abstol = 1e-6, reltol = 1e-6))
end

function loss(θ)
X̂ = predict(θ)
mean(abs2, Xₙ .- X̂)
end

losses = Float64[]

callback = function (p, l)
push!(losses, l)
if length(losses) % 10 == 0
println("Current loss after \$(length(losses)) iterations: \$(losses[end])")
end
return false
end

optf = Optimization.OptimizationFunction((x, p) -> loss(x), adtype)
optprob = Optimization.OptimizationProblem(optf, p.p)

@time res1 = Optimization.solve(optprob, ADAM(), callback = callback, maxiters = 300)
``````

The results are pretty similar:

``````
Current loss after 10 iterations: 83557.60178179643
Current loss after 20 iterations: 74198.89503059752
Current loss after 30 iterations: 64595.88341116582
Current loss after 40 iterations: 54859.531904407406
Current loss after 50 iterations: 45346.213788260924
Current loss after 60 iterations: 36610.27911370193
Current loss after 70 iterations: 29419.779445399872
Current loss after 80 iterations: 23800.773397475943
Current loss after 90 iterations: 19367.22269463254
Current loss after 100 iterations: 15861.289471134369
Current loss after 110 iterations: 13100.148799867218
Current loss after 120 iterations: 10911.00588226756
Current loss after 130 iterations: 9166.457697222619
Current loss after 140 iterations: 7763.650392506924
Current loss after 150 iterations: 6622.354885502134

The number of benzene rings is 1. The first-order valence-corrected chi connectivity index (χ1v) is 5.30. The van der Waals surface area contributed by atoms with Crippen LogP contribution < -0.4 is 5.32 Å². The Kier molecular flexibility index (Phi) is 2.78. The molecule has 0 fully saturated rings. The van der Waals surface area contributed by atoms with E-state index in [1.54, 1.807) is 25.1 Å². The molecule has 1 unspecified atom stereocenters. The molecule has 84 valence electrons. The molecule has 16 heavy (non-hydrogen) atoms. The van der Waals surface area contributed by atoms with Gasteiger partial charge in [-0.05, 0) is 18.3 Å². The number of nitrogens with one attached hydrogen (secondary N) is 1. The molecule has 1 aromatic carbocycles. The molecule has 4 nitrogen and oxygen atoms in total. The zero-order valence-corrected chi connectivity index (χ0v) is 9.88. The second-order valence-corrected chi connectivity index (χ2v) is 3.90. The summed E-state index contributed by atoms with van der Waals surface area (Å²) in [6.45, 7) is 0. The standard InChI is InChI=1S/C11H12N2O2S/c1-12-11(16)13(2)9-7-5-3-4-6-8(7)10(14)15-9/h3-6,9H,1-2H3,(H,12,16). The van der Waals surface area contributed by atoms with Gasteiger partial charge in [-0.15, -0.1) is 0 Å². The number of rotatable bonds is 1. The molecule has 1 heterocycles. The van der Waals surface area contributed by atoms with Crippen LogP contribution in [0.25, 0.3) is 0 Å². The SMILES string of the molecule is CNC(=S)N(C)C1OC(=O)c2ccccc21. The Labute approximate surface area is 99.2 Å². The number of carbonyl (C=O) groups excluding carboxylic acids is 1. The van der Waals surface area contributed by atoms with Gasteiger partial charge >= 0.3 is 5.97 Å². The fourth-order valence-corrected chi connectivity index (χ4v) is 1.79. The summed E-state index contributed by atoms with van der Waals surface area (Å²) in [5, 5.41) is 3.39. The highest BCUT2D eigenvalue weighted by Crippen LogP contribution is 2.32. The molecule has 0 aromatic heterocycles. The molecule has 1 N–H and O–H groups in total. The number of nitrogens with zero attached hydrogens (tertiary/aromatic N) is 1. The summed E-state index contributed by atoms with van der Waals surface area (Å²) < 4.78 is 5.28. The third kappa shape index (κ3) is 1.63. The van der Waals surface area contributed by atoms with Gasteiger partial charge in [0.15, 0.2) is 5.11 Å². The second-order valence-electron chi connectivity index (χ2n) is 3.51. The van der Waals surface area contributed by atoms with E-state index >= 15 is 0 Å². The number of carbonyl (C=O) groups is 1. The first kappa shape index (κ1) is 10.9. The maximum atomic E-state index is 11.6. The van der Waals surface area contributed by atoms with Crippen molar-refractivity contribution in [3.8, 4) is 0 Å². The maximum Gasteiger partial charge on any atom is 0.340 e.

Current loss after 160 iterations: 5681.885681344036
Current loss after 170 iterations: 4897.139552551027
Current loss after 180 iterations: 4234.733638870311
Current loss after 190 iterations: 3670.121882687468
Current loss after 200 iterations: 3185.1665117731727
Current loss after 210 iterations: 2766.197993783185
Current loss after 220 iterations: 2402.6724655506787
Current loss after 230 iterations: 2086.2767978719853
Current loss after 240 iterations: 1810.3245429143208
Current loss after 250 iterations: 1569.3399237740252
Current loss after 260 iterations: 1358.7663259609906
Current loss after 270 iterations: 1174.7585727624441
Current loss after 280 iterations: 1014.0327395591854
Current loss after 290 iterations: 873.7560870350225
Current loss after 300 iterations: 751.4648729027014

6.268178 seconds (31.68 M allocations: 5.991 GiB, 23.36% gc time) # Results from 2nd run
``````

Maybe I am being too picky, but why are there numerical differences if the results are `Float64` and conceptually the same?